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The friction between China and Japan over the Diaoyu Islands is growing with Japan intensifying its efforts to challenge China's sovereignty over the islands.
In an NHK program on Sunday, Japanese Prime Minister Yoshihiko Noda reasserted that the Japanese Coast Guard will be allowed to make arrests on 19 offshore islands.
While the two island groups that are the source of disputes with Russia and South Korea - the four islands held by Russia off Hokkaido and the two islets in the Sea of Japan held by South Korea - are not included on this list, the Diaoyu Islands are.
In fact, Japan has put the Diaoyu Islands under the "protection" of its coast guard, a paramilitary force, since it was handed them illegally by the United States in 1972 as part of the reversion of the Liu Chiu Islands to Japan.
The Japanese government has even called for the coast guard's structural functions to be expanded and strengthened so that all possible measures can be taken to ensure "security" in the waters around the Diaoyu Islands.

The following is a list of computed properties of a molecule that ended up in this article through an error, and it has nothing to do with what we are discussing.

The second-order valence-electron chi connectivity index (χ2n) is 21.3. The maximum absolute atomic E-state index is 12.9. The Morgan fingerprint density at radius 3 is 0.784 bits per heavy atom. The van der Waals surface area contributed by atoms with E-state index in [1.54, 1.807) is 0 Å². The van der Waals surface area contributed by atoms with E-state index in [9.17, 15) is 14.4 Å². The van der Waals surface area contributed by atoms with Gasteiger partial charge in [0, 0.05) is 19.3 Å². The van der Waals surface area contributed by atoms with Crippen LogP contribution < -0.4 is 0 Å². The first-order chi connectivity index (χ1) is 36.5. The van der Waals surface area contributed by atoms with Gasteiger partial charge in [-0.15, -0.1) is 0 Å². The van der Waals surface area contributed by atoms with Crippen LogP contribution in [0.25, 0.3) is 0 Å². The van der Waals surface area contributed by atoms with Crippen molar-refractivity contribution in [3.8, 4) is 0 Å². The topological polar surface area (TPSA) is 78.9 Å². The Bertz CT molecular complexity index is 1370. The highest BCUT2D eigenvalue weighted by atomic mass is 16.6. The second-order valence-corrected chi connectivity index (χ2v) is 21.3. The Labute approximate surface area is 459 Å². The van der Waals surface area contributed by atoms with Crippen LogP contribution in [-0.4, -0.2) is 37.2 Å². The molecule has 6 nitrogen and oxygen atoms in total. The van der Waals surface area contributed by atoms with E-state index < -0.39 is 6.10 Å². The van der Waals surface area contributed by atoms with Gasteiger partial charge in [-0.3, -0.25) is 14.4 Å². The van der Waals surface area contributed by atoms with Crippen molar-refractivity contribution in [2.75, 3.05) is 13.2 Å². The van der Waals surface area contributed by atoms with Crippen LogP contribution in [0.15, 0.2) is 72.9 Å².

China's Ministry of Agriculture is acting responsibly in requiring the fishery authorities of Zhejiang and Fujian provinces to regularly patrol the waters around the Diaoyu Islands in order to safeguard the interests of China's fishing industry and ensure the safety of Chinese fishermen.
The Diaoyu Islands have been China's inherent territory since ancient times, and their surrounding waters are traditional fishing grounds for Chinese fishermen. Each year more than 1,000 Chinese fishing boats enter that area.
When China and Japan signed the Treaty of Peace and Friendship in 1978, they resolved to settle all their disputes by peaceful means. Yet with its continual provocations, Japan seems intent on initiating a clash between the two countries.
Since the Japanese government started implementing its "nationalization" plan for the Diaoyu Islands, it has closed the door on a diplomatic resolution to the dispute.
But if Japan wishes to call itself a major power and a responsible member of the international community, it should have the wisdom and guts to negotiate rather than threatening to take "all possible measures" to seize China's territory.
China has stressed time and time again that it will never back down on issues of sovereignty.
We hope that these words will be heeded and the Japanese government opens the door to permit a peaceful resolution.
(China Daily 09/17/2012 page8)